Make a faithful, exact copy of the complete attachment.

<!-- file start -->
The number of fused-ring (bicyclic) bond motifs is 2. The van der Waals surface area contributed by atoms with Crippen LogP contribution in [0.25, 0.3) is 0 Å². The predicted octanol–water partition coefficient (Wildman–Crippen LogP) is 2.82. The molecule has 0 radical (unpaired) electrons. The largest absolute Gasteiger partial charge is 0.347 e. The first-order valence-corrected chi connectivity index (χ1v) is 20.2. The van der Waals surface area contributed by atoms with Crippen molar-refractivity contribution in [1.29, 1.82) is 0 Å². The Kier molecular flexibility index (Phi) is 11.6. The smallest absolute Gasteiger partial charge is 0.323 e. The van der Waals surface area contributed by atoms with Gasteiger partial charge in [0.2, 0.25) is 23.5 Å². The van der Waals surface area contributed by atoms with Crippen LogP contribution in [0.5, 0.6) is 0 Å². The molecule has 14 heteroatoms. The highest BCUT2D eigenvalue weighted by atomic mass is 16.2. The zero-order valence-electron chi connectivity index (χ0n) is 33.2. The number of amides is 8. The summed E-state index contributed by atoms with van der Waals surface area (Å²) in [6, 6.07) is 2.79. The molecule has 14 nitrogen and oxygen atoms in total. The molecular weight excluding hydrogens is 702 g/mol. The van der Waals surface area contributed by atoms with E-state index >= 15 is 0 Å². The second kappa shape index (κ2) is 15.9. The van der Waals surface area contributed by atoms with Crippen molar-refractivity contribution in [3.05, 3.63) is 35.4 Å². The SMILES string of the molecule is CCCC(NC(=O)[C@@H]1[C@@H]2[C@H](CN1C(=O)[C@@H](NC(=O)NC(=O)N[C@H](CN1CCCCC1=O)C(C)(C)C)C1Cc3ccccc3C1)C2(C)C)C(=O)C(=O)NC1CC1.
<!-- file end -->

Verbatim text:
The number of fused-ring (bicyclic) bond motifs is 2. The van der Waals surface area contributed by atoms with Crippen LogP contribution in [0.25, 0.3) is 0 Å². The predicted octanol–water partition coefficient (Wildman–Crippen LogP) is 2.82. The molecule has 0 radical (unpaired) electrons. The largest absolute Gasteiger partial charge is 0.347 e. The first-order valence-corrected chi connectivity index (χ1v) is 20.2. The van der Waals surface area contributed by atoms with Crippen molar-refractivity contribution in [1.29, 1.82) is 0 Å². The Kier molecular flexibility index (Phi) is 11.6. The smallest absolute Gasteiger partial charge is 0.323 e. The van der Waals surface area contributed by atoms with Gasteiger partial charge in [0.2, 0.25) is 23.5 Å². The van der Waals surface area contributed by atoms with Crippen LogP contribution in [0.5, 0.6) is 0 Å². The molecule has 14 heteroatoms. The highest BCUT2D eigenvalue weighted by atomic mass is 16.2. The zero-order valence-electron chi connectivity index (χ0n) is 33.2. The number of amides is 8. The summed E-state index contributed by atoms with van der Waals surface area (Å²) in [6, 6.07) is 2.79. The molecule has 14 nitrogen and oxygen atoms in total. The molecular weight excluding hydrogens is 702 g/mol. The van der Waals surface area contributed by atoms with E-state index >= 15 is 0 Å². The second kappa shape index (κ2) is 15.9. The van der Waals surface area contributed by atoms with Crippen molar-refractivity contribution in [3.05, 3.63) is 35.4 Å². The SMILES string of the molecule is CCCC(NC(=O)[C@@H]1[C@@H]2[C@H](CN1C(=O)[C@@H](NC(=O)NC(=O)N[C@H](CN1CCCCC1=O)C(C)(C)C)C1Cc3ccccc3C1)C2(C)C)C(=O)C(=O)NC1CC1.